Maybe the scariest thing about Neurontin is that you can’t abruptly stop taking it or you could have a seizure. Even if you do withdraw gradually, you could still have a seizure.

I told Dr. S. that I had a better idea. Having read that capsaicin (the ingredient that gives cayenne pepper its heat), has been known for years to relieve muscle, nerve, and arthritis pain?and is sold in OTC creams and ointments such as Zostrix and Capsaicin-HP Arthritis Pain Relief?it seemed logical to give this relatively risk-free topical a try before braving Neurontin.

I’d read on Wikpedia that in 1997, a research team led by David Julius showed that capsaicin selectively binds to a protein that resides on the membranes of pain and heat sensing neurons. Prolonged activation of these neurons by capsaicin depletes substance P, one of the body’s neurotransmitters for pain and heat.

The result appears to be that the chemical mimics a burning sensation, the nerves are overwhelmed by the influx, and are unable to report pain for an extended period of time. With chronic exposure to capsaicin, neurons are depleted of neurotransmitters, leading to reduction in sensation of pain and blockage of neurogenic inflammation.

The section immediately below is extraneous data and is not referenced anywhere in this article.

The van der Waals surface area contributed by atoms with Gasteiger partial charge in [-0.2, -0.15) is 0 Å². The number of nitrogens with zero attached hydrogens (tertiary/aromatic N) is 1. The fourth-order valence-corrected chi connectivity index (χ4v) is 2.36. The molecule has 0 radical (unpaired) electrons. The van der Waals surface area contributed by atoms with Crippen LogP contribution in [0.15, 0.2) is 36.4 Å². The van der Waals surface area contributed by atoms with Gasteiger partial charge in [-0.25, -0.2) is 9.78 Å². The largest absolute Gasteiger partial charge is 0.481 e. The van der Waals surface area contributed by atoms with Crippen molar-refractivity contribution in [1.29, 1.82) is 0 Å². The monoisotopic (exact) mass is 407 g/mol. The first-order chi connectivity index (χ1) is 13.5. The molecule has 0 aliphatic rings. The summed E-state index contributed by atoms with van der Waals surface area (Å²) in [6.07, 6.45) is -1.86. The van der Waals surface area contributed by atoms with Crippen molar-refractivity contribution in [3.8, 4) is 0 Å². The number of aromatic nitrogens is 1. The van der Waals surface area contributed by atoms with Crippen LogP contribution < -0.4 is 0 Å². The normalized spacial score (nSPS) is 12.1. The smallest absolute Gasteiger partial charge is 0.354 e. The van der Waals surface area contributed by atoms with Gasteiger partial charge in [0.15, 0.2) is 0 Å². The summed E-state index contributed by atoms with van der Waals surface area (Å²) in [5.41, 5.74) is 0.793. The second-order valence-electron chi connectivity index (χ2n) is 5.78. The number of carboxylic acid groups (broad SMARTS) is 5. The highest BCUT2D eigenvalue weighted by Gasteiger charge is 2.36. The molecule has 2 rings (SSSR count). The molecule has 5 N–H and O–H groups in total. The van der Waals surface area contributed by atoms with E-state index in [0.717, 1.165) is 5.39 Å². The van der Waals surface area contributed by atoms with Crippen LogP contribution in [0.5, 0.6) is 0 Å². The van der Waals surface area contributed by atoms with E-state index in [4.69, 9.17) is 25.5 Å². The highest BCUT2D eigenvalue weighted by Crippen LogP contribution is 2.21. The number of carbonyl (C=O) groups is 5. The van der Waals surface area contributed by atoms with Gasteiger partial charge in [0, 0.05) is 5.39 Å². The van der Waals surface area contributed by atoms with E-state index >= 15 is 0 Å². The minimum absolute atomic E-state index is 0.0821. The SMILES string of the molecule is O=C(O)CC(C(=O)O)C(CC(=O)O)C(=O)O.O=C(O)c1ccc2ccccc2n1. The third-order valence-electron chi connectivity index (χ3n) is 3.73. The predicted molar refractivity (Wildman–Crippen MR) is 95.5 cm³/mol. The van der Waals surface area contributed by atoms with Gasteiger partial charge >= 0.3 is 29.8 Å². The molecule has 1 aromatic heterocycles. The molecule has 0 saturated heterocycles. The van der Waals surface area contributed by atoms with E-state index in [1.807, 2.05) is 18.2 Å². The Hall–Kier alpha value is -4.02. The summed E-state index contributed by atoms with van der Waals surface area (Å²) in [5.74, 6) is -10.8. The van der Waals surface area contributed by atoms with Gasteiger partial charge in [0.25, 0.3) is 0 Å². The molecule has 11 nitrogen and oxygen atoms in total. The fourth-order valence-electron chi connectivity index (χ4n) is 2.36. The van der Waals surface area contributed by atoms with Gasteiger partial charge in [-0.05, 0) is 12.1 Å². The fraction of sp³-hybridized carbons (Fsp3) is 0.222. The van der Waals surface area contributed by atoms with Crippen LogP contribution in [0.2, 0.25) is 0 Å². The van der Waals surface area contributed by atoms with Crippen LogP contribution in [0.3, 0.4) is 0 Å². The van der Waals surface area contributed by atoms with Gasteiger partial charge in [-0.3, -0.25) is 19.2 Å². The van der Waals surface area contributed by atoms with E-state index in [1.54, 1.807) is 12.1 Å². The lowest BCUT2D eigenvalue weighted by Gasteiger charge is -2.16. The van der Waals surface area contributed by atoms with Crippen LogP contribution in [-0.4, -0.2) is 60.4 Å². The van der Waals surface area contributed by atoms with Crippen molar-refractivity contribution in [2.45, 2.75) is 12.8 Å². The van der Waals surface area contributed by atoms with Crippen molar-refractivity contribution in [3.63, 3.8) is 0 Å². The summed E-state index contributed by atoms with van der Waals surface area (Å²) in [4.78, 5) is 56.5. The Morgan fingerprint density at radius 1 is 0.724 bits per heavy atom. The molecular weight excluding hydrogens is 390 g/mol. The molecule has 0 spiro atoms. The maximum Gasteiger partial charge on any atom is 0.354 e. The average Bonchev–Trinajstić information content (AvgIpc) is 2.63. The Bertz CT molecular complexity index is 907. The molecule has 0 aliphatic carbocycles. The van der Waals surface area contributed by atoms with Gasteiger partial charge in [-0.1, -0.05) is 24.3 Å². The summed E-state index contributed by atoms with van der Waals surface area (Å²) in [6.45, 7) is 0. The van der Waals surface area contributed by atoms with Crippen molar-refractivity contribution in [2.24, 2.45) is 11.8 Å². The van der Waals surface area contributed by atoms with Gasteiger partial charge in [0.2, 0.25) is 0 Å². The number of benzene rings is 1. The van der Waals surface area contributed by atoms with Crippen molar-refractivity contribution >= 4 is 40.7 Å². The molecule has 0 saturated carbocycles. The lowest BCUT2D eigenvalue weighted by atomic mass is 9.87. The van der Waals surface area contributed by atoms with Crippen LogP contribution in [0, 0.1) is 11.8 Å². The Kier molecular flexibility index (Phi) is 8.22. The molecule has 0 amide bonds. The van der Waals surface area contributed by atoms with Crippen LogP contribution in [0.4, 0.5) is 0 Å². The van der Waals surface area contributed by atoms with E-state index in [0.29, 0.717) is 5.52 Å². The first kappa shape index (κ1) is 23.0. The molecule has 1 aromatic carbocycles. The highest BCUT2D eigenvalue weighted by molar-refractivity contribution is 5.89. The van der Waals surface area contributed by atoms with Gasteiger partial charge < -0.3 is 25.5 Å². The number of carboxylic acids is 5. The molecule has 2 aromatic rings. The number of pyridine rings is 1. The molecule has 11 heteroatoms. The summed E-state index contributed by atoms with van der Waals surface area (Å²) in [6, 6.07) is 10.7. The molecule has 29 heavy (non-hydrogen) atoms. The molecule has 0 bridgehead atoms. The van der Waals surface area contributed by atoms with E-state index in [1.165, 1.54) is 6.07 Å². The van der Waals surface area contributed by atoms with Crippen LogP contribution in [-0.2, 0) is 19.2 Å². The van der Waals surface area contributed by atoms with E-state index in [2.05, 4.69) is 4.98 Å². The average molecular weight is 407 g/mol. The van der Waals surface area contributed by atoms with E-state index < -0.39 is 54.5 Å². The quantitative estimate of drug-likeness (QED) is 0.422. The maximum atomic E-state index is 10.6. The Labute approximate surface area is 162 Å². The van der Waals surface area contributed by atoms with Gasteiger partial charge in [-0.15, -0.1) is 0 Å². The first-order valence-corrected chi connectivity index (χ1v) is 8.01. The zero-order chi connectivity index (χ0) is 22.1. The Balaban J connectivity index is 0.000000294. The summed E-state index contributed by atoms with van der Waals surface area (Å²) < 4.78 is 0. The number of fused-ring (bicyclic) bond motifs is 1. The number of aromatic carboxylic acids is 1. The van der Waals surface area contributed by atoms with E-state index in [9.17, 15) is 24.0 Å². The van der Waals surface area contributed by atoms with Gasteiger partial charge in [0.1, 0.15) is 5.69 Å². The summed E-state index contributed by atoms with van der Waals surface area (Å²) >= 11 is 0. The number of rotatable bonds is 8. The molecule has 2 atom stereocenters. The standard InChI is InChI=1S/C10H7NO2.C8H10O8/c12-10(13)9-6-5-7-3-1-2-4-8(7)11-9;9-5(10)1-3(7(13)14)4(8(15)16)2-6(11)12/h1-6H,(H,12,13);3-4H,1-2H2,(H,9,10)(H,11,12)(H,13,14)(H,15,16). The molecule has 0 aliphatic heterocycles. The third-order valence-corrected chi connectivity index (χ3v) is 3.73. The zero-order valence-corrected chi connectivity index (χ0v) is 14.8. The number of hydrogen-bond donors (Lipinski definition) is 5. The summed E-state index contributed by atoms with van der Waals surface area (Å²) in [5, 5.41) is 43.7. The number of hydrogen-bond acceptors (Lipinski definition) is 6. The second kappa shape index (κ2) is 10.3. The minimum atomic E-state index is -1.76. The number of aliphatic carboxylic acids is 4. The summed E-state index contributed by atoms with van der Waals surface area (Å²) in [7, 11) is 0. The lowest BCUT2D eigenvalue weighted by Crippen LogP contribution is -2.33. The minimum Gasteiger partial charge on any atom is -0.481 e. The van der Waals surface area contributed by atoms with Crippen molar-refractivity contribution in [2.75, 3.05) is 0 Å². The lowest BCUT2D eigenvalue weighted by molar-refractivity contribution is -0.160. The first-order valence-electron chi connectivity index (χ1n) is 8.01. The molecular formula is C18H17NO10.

It sounded so utterly sensible and simple. Dr. S. looked annoyed.

“Where would you put it?”

“On my sinus area,” I said. Obviously, the only conceivable place. He ignored my suggestion.

When the lawyer called to ask how the appointment had gone, I told him. He said, “You’ll never prove the injection caused your injury,” and he hung up.

By now, through feverish late night browsing, I had discovered nerve injuries are not an uncommon problem in dentistry, although most involve the mandibular rather than the maxillary branch of the trigeminal nerve, as in my case.

On Internet message boards, patients still in endless agony years after dental “accidents” lamented that Neurontin given in higher and higher doses?in combination with higher and higher doses of opoids and antidepressants– “doesn’t begin to touch the pain.”